Stated another way, over the next six years, Prince George’s County is planning to spend less than two percent of its planned capital investment in the Purple Line on countywide bus transit. This shocking inequity in transit expenditures should have true transit advocates picketing in droves at the County Administration Building in Upper Marlboro.

Image by Ben Schumin
It’s also worth noting that federal funding for buses and related infrastructure is available from FTA, at the same 80% match rate as light rail funding. Thus, if Prince George’s focused more of its attention on developing a robust local bus system, it would likely find a willing partner in the federal government.

Purple Line supporters may rightly argue, “Why can’t we just do both—have the Purple Line and improve our bus system?” Well…we could, in theory. But there hasn’t been much political will over the years to improve the county’s bus infrastructure, so it is hard to see how that resolve would magically appear after the county shells out $120 million for the Purple Line. The better strategy would be to take care of the longstanding countywide need for more and better buses first and then evaluate whether the Purple Line still makes sense.

Manage Sprawl and Strategically Invest in Existing Station Areas

Similarly, with so many underdeveloped rail transit stations around the county (including in the Purple Line corridor), it strains credulity for officials to suggest that the county needs light rail in order to spur economic development. In fact, according to the county itself, the opposite is true: the Purple Line could actually harm Prince George’s economic growth prospects.

The county’s current comprehensive plan, Plan Prince George’s 2035, discusses the somewhat enviable dilemma the county currently faces by having too many mixed use activity “centers,” most of which are located near existing Metrorail stations. The plan contends that having too many centers can actually “undermine economic growth” by spurring scattered development that will make it difficult “to achieve the density, intensity, and form necessary to support successful mixed-use, walkable communities and economic generators” at any one center.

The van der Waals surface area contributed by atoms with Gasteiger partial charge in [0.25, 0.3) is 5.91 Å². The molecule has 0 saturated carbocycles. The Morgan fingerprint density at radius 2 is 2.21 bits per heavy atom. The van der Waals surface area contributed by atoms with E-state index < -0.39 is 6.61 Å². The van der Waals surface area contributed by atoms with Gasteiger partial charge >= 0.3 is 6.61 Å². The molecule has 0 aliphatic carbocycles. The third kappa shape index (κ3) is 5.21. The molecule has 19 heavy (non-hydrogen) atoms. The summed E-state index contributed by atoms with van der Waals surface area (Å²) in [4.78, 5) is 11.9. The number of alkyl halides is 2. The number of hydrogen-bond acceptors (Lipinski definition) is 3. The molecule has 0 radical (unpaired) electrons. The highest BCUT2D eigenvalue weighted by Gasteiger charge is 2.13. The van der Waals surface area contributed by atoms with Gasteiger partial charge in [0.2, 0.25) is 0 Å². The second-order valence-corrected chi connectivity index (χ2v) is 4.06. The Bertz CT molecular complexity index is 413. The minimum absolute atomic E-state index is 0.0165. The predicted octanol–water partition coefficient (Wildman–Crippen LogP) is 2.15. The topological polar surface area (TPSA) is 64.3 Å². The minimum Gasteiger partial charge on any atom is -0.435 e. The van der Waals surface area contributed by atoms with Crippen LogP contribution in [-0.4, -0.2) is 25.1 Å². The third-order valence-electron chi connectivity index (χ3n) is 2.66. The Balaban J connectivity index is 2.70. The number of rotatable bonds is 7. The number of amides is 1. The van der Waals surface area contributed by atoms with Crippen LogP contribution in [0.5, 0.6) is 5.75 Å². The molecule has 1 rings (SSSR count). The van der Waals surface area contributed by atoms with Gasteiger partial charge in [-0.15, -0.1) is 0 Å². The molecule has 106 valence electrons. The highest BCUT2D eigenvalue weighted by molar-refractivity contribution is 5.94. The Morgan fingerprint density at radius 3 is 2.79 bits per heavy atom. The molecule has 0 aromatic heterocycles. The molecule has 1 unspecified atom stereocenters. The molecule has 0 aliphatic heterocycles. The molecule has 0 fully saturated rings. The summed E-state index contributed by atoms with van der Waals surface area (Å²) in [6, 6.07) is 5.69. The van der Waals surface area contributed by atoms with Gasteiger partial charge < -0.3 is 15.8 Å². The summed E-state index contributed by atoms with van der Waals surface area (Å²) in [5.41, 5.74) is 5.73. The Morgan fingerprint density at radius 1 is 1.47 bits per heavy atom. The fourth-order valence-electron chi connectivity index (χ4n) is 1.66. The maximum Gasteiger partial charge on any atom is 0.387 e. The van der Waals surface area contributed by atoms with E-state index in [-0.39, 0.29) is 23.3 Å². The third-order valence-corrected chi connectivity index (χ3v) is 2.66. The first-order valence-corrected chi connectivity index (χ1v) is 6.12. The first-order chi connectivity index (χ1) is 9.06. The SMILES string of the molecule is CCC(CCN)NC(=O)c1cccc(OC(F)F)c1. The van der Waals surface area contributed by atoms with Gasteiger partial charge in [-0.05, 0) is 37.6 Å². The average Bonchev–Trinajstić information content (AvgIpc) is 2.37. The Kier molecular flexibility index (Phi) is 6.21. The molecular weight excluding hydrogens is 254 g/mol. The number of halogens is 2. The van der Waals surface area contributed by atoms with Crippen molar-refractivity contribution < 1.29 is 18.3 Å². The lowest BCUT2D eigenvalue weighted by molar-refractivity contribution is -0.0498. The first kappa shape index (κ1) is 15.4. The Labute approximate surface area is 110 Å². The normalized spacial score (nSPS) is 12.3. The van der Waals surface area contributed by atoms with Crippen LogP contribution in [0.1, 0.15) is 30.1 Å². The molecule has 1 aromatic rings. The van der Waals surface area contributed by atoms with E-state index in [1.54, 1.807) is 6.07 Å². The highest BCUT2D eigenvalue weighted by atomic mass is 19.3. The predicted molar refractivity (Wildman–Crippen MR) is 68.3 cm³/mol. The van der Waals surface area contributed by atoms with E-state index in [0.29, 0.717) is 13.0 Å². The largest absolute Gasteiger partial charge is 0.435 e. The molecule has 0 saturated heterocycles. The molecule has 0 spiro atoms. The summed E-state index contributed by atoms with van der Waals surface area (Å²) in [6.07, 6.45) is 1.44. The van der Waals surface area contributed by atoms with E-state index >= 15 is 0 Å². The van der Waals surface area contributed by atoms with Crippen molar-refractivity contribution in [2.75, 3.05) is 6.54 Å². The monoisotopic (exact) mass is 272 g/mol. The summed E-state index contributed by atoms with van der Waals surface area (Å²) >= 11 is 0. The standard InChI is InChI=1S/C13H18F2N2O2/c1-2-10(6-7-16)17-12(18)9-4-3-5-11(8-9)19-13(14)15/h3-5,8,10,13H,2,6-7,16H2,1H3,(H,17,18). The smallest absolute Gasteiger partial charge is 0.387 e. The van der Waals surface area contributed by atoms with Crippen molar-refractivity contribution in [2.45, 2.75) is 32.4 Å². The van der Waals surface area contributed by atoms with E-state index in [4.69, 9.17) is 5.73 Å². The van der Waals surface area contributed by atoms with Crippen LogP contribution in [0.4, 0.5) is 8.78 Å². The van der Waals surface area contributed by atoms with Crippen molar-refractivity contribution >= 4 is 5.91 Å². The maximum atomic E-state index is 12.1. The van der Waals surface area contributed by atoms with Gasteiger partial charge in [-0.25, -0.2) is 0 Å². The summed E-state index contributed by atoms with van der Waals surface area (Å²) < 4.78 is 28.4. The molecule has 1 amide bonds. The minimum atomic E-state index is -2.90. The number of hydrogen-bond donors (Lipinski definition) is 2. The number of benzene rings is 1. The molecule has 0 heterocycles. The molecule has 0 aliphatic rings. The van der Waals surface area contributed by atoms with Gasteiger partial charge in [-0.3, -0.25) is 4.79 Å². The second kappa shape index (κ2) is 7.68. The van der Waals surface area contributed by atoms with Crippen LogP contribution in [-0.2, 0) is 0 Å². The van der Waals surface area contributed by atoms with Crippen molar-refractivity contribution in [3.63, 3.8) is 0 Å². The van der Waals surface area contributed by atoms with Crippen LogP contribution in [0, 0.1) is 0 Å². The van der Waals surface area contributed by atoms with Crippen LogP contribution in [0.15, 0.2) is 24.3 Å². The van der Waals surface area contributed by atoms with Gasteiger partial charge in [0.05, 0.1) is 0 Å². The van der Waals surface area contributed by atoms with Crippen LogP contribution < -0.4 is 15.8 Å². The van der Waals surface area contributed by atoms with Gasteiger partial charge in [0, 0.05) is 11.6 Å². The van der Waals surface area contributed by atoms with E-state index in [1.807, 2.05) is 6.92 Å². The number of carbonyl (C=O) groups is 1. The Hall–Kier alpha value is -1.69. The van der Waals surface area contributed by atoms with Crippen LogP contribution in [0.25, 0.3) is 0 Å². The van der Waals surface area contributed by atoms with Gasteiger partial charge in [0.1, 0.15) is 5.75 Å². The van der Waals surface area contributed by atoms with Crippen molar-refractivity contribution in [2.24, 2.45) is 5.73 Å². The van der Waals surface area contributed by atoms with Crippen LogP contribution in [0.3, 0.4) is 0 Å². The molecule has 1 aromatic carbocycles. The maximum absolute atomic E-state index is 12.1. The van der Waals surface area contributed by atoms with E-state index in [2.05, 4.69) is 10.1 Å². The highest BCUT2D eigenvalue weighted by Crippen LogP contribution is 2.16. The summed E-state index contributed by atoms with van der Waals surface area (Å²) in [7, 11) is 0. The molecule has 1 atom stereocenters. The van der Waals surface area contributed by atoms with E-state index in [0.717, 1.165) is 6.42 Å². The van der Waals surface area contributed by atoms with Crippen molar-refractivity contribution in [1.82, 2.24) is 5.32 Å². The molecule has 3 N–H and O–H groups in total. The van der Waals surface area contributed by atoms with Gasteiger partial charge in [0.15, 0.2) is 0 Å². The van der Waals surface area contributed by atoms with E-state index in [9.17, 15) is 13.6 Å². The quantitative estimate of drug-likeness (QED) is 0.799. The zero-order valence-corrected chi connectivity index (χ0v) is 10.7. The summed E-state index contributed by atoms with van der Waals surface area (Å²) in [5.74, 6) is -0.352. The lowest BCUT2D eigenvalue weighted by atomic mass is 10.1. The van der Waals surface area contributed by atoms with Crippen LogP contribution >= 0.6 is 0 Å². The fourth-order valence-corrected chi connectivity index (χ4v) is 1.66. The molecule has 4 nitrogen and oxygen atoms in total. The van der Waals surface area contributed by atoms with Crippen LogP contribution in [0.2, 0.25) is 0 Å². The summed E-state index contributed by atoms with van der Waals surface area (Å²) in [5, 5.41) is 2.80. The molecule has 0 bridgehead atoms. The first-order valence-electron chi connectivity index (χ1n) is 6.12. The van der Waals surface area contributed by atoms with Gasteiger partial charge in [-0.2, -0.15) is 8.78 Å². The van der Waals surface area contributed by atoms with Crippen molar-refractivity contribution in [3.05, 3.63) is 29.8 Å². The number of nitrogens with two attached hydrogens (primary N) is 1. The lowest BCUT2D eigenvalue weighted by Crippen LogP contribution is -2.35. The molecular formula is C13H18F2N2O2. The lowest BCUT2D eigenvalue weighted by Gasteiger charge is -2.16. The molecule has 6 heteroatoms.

Image by M-NCPPC
Already, without the Purple Line, the county has 28 designated centers, 19 of which are located at existing Metrorail and MARC stations. The county predicts that it will not have enough projected growth over the next 20 years to develop all of those stations. So logic dictates that building 11 new Purple Line stations is actually contrary to the county’s stated land use and growth policies.

One thing the county could and should do to improve its ability to grow its exiting transit station areas is to reduce its pipeline of dead sprawl projects and redirect some of that projected growth capacity to its existing Metro station areas. The county should also take more of a leading role (including financially) in redeveloping and revitalizing its neighborhood-scaled gateway station areas near the District of Columbia border.

Prince George’s future transit prosperity begins not with light rail, but with more local buses—running frequently, on time, seven days a week, and connecting citizens countywide to important county destinations and to the 23 Metrorail and MARC stations already constructed in the county. Likewise, Prince George’s economic development potential does not depend on new light rail transit stations, but rather lies in its existing Metrorail and MARC stations. So instead of brooding over the possible demise of the Purple Line, let's rise up and fight like hell for the county’s true transit and economic development priorities!

Monday, January 30, 2017

Prince George’s New Planning Director Is Not Actually a Planner

M. Andree Green
In a curious move, somewhat reminiscent of President Trump’s recent cabinet appointments, the Maryland-National Capital Park and Planning Commission (M-NCPPC) has selected someone with no formal training or professional experience in planning to serve as the director of the Prince George’s County Planning Department. No other jurisdiction in the Washington region has made such a choice, and for good reason: such a decision defies common sense, and it likely contravenes Maryland law.

Attorney M. Andree Green (Checkley), of Upper Marlboro, began her tenure as Planning Director on January 18. She replaces Dr. Fern V. Piret, who retired after serving 26 years in that position. For the past six years, Green worked as the County Attorney for Prince George’s. Before that, she worked for approximately eleven years in the legal department of M-NCPPC, the quasi-independent state agency responsible for planning, zoning, parks, and recreation in Montgomery and Prince George’s counties.

Without question, Green is an experienced government lawyer, with nearly two decades of experience working in Prince George’s County. But Green is not a planner. She has never worked as a planner as has no educational background in planning. So how and why is she now being paid $192,000 a year to be the county’s Planning Director?